The kids were ready to go back to the school after that. After all, the school had air conditioning, and it was a bloody hot day. Besides, the next item on the agenda was introducing them to their host families. That was a lot of fun. It was also the first of what was to become several formal events in which I played interpreter for the principals of both schools. Both of them gave very profound speeches (i.e. tough to translate), but I think my own principal was definitely the crueler of the two. PLC’s principal was kind enough to say one sentence at a time and then wait for my translation. My principal spouted out his entire three-minute speech in one go and then, with an impish grin, looked at me and said, “Dōzo” (“go ahead”). The audience got a reasonable paraphrasing with a lot of artistic license thrown in. (Somehow, I resisted the temptation to color things up a bit more…) Then we sent them all on their way and took the adults from PLC over to the dorm, where they’d be staying for the duration. And of course, there was the obligatory reception after that.

The next day, September 14th, started out with a morning assembly in the school’s inner court. The Australians were paraded out in front of the entire student body. They seemed a bit intimidated by the thousand-odd Japanese teenagers staring at them, but everything went okay, and I only had to use a little artistic license in my interpreting. After that, the Australians were assigned “shadow students” and divided up among various classes. I and the five Australian adults walked around keeping quiet tabs on what was going on, and from what we could see everyone was having a total blast. In the afternoon a group of us including three Australian student representatives went to City Hall to meet the Mayor. That was kind of fun, too. (The Mayor paused at convenient intervals for my translation. Once again, our principal didn’t…and he seemed to be pretty amused with himself, too.) After school, the kendo (Japanese fencing) club gave us a special demonstration and lesson. I think I got an even bigger kick out of that than the Australians did, but everyone had a good time. At first Mr. Abe, the chief kendo instructor, was irritatingly reluctant to have me as an interpreter because he was worried his vocabulary might be over my head (and he was right), but when I listened carefully to his whole talk I realized that I had heard much of it before, so I was able to provide an adequate translation. After that, I watched the training for a while and then finally picked up a practice sword and joined in the fun. (Mr. Abe said I looked surprisingly natural at it, and he doesn’t usually give compliments.) We had a hard time prying the kids away from the dojo when it was done, but they knew they had a long day the next day. That didn’t stop a small group of Aussies and Japanese from gathering in the Home Base room for a language party (i.e. taking turns asking me how to say different phrases in Japanese or English). That was fun, too, and we all went home happy.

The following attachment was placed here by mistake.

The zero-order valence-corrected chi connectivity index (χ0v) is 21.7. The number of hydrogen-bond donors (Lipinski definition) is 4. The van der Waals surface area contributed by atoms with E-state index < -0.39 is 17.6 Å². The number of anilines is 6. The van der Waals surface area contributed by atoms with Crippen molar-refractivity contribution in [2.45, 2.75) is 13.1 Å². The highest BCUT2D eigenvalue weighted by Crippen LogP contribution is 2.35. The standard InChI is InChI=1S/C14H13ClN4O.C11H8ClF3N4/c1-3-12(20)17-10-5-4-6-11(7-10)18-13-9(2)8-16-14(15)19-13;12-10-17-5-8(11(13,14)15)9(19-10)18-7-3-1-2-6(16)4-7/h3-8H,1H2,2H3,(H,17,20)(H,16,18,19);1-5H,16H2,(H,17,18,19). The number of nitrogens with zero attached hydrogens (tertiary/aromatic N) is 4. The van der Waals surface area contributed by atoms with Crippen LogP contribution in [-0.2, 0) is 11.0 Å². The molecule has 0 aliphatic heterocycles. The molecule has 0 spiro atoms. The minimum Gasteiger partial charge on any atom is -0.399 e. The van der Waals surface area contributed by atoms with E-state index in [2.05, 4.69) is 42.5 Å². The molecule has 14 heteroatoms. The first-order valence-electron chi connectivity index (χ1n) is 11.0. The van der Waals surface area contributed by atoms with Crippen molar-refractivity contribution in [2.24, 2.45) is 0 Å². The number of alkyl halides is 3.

The 15th was a welcome reprieve because the Australians went to Tokyo Disneyland for the day. That left me to deal with my regular classes. The 16th, however, was another full-day visit with the Australian students split up among their assigned classes. I did my best to keep the day open and just wandered about helping out where I was needed (which sometimes turned out to be a very good thing). In the afternoon, the Australians were given a special shodo (Japanese calligraphy) lesson. After that, the Tea Ceremony club took advantage of a wonderful opportunity to strut their stuff by performing the ceremony for our guests, complete with explanations by a couple of students that had done homestays abroad and had remarkable English ability. As it turned out, the Tea Ceremony wound up finishing a little early, so I led the group over to the auditorium, where Mr. Ogawa was conducting an orchestra rehearsal. We gave them an impromptu performance of Benjamin Britten’s “A Young Person’s Guide to the Orchestra”, with me doing the narration. The Australians were impressed by the performance, but they were even more thrilled when I told them we just might be playing it in Australia next year…if people can get their acts together (a hint that wasn’t lost on PLC’s principal. She promised to get on their band director’s case to get back to us about it).

That night our principal hosted a dinner party for PLC’s principal. I attended together with a couple other English teachers from our school. The dinner was held at a really nice sushi restaurant in Itako that I’d never heard of before. I went ahead and indulged myself along with everyone else. I’d been avoiding drinking because of el kidneystono, but I think I deserved a reprieve. Besides, the principal had already reserved a substitute driver for me (which he said the school would pay for, but they haven’t yet). It was a good end to a good week.